The tax holiday, which Congress extended as 2011 closed, expires at the end of the month, and both parties say they want to avoid a lapse that would hit Americans with a tax increase of $20 a week for the typical worker.
But the problem remains the same: how to pay for the $160-billion package?
Republican leaders want to avoid a repeat of December's battles, which left Republicans suffering in the polls. Their perceived willingness to block a middle-class tax break rather than compromise with Democrats became a politically toxic position.
After the GOP held two retreats and engaged in much political soul-searching, rank-and-file Republicans have pledged to quickly resolve the payroll issue and work as a team. Yet it remains unclear whether House Speaker John A. Boehner (R-Ohio) can steer his party away from a potential impasse or whether tea party conservatives will drive the party toward one.
Senate Majority Leader Harry Reid (D-Nev.) warned that Democrats would go it alone in drafting legislation "if Republicans continue to drag their feet."
A slow-moving conference committee of Democrats and Republicans will meet again this week to try to resolve the issue.
So far, the committee appears stuck on policy priorities being pushed by the GOP — such as giving states the authority to drug-test people receiving unemployment benefits or the power to block environmental restrictions on mercury emissions from industrial boilers.
"We should not let controversial items put at risk the lifeline that 160 million American working families are counting on," Rep. Xavier Becerra (D-Los Angeles) said last week.
The package would extend the payroll tax holiday — a 2-percentage-point reduction in the tax workers pay toward Social Security — through December. Offsetting the cost of the package would ensure the retirement funds are replenished. The legislation also would continue long-term unemployment benefits and prevent a pay cut for doctors who treat Medicare patients.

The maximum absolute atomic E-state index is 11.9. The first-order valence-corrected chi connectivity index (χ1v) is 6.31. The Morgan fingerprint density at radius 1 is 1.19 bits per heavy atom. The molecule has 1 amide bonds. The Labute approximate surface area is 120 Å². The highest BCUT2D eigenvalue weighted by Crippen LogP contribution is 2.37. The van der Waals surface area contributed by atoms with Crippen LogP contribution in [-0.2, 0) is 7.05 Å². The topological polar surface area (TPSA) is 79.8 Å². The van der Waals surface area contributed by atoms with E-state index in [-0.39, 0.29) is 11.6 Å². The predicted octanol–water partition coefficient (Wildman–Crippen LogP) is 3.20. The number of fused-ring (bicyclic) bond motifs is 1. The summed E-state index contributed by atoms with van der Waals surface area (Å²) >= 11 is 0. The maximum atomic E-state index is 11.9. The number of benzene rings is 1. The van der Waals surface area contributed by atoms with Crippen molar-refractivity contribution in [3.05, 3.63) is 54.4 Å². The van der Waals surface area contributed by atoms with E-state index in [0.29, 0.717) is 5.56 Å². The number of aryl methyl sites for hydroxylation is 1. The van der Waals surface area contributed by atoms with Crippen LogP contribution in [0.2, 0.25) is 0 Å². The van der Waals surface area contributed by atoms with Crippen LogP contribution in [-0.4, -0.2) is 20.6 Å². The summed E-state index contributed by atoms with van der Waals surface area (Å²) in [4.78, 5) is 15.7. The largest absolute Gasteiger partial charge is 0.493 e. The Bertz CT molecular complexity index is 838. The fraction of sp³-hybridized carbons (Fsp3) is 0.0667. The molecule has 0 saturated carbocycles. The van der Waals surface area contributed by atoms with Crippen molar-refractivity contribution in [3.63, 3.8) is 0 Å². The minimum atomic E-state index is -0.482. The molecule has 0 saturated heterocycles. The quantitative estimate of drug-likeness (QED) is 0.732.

But with three weeks remaining before the Feb. 29 deadline, there has been more evidence of posturing than compromise. The outlying issues have consumed much of the committee's deliberations while the main piece of business — how to pay for the legislation — remains unresolved.
"We have our work cut out for us," Rep. Dave Camp of Michigan, the Republican co-chairman of the committee, said at a recent meeting.
Competing proposals to pay for the package have little in common. Democrats have rejected the GOP call to cut domestic programs. Republicans said they would not consider President Obama's proposed surtax on people earning more than $1 million a year.
Boehner said if Democrats rejected GOP proposals to pay for the package, Senate Democrats "must get serious" and bring alternatives to the table.
But Democrats, emboldened by polling that shows broad support for raising taxes on the wealthy, see little reason to change course. Party strategists believe their argument is a winner with the public.
"We have very little time," said Rep. Henry A. Waxman (D-Beverly Hills), one of the conference committee members. "I'm going to assume that after the debacle Republicans put us through in December … that we'll work it all out."
One strategy emerging from House GOP leaders is to put pressure on Democrats to soften their positions. The GOP-led House is holding votes on bills that resemble provisions already in their proposals — as a way to put Democrats' support on the record.
Case in point: Last week, a Republican-backed House bill to freeze federal employee pay — a provision in the Republican payroll tax proposal — won support from 72 Democrats. Republicans believe the strategy will come in handy if they push to include the provision in the payroll tax compromise and Democratic leaders balk.